Unforgettable Breakfasts in Sapporo, Japan

We have both been duped by today’s title.

I wish I could say that my breakfasts in Sapporo, Japan were unforgettable in the positive sense – then again, I did have control over what was to be eaten – but to be fair, it was only one day’s selections that were unique.

I was drawn to Hokkaido’s largest city by, what else, food, and indeed sampled more hits than misses.  Down the line, we’ll cover more of what I ate, but today the focus is on one of my multi-breakfast days.

A short walk from my hotel led me to Nijo Market (二条市場), arguably Sapporo’s most famous.  A relatively relaxing place compared to other markets in the country, it also has products much harder to find outside of Hokkaido…

Sapporo - Nijo Market GoodsCase in point, over at the Nijo Market, you can buy bear-in-a-can ( kuma in a kan), seal (海豹 azarashi) curry and tinned Steller’s sea lion (todo).

Sapporo - Steller's Sea Lion and Onikoroshi Refined Sake

It was a tough decision, but I went with stewed sea lion, served in the 大和煮 (yamato-ni) style, which means stewed with soy sauce, ginger, and sugar.  How do you wash that all down at 7:30 in the morning?  With a US$.80 juice box of sake called “Demon Slayer.”

The stew was well-seasoned – nothing surprising for Japan – and you definitely knew it wasn’t your standard issue beef or pork.  Or tube-shaped fish paste cake.


Sapporo - Yamazaki Pan, Chocolate Wafer & Whipped CreamGetting my daily dose of bread was next on the list, so I flocked to the nearest convenience store for inspiration.  The brand Yamazaki Pan comes up with rather bizarre crust-less bread creations, and if you couldn’t read Japanese but knew about Japanese food, you might be forgiven for thinking that they are all stuffed with mayonnaise and yakisoba.

That is unless you noticed the handy graphics depicting what is likely inside.  In this package, we have Fujiya chocolate wafers and whipped cream.  The wafers seemed a bit stale, but on the whole the sandwiches did the trick.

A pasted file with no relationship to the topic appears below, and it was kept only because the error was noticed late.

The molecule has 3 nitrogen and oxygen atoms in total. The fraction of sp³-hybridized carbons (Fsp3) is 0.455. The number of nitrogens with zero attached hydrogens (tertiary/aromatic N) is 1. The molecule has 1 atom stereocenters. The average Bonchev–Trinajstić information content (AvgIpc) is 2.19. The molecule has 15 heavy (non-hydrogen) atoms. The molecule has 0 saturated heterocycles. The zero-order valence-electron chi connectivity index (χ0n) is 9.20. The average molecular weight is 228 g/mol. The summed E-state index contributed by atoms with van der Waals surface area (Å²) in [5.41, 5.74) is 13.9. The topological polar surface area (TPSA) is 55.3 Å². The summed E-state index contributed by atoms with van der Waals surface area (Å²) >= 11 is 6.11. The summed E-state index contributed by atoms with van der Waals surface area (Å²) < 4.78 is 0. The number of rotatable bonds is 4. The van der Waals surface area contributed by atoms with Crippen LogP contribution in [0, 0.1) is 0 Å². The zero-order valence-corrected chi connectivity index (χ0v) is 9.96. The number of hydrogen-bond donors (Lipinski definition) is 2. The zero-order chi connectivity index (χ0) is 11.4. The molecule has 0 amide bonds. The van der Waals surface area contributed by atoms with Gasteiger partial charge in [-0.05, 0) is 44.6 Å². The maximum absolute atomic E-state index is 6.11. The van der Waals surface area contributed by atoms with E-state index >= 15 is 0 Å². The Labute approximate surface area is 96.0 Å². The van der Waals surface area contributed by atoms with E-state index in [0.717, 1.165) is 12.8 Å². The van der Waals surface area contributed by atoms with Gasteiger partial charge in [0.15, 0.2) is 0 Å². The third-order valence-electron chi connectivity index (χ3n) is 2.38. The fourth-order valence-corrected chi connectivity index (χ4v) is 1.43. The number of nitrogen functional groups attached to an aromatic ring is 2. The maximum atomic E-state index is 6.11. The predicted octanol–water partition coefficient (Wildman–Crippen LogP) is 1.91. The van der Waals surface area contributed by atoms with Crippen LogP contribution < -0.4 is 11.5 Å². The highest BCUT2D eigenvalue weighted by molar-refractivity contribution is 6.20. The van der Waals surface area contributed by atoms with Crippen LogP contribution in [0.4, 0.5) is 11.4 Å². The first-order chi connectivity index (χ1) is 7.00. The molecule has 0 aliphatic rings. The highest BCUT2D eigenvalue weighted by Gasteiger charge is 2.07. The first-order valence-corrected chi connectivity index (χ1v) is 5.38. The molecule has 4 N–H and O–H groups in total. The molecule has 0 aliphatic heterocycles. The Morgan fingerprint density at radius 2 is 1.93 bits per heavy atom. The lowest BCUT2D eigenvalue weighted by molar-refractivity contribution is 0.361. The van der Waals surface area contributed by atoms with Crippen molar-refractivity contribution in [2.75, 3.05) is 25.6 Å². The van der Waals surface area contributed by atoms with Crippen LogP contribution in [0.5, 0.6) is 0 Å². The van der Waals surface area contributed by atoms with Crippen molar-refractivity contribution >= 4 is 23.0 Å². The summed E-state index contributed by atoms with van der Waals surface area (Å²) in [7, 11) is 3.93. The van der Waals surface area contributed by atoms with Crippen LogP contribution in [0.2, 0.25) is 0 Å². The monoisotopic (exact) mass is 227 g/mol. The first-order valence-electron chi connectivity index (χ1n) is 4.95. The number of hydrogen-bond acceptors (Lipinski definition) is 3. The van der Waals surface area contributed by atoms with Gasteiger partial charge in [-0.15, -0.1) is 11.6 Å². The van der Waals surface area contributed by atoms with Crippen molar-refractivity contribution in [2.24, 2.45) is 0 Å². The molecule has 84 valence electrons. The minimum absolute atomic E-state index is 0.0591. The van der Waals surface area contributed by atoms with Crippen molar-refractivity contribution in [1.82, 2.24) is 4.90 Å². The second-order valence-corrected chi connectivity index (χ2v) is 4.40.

One of my favorite aspects of eating in Japan is hunkering down at a kaitenzushi restaurant (回転寿司/conveyor belt sushi).  Not only do they have nearly unlimited tea and pickled ginger (made easier because they are self-serve), but you can also often find ネタ (neta, toppings/ingredients for sushi) unique to that establishment.  I’ll go over this in more detail another time, but matsutake mushrooms, raw chicken and hamburgers have been spotted in addition to seafood.

Sapporo - Kaitenzushi Shirako

Those toppings are head-scratching enough, but what about 白子 (shirako)? 

Shirako, or milt, is the seminal fluid of various fish.  Yet, it wasn’t so much what I was eating but the texture of it.

That’s a lie.  It was both.

Needless to say, that was the best lemon I have ever eaten.

Even a Bad Airline Meal Meant You Were Traveling

As a former frequent leisure traveler, this COVID-19 pandemic is a real cliché dust-creator for passports.   Nevertheless, I wanted to reflect on a few airline meals, that stood out not for being good, but just because even unpleasant in-flight service meant that you were traveling somewhere.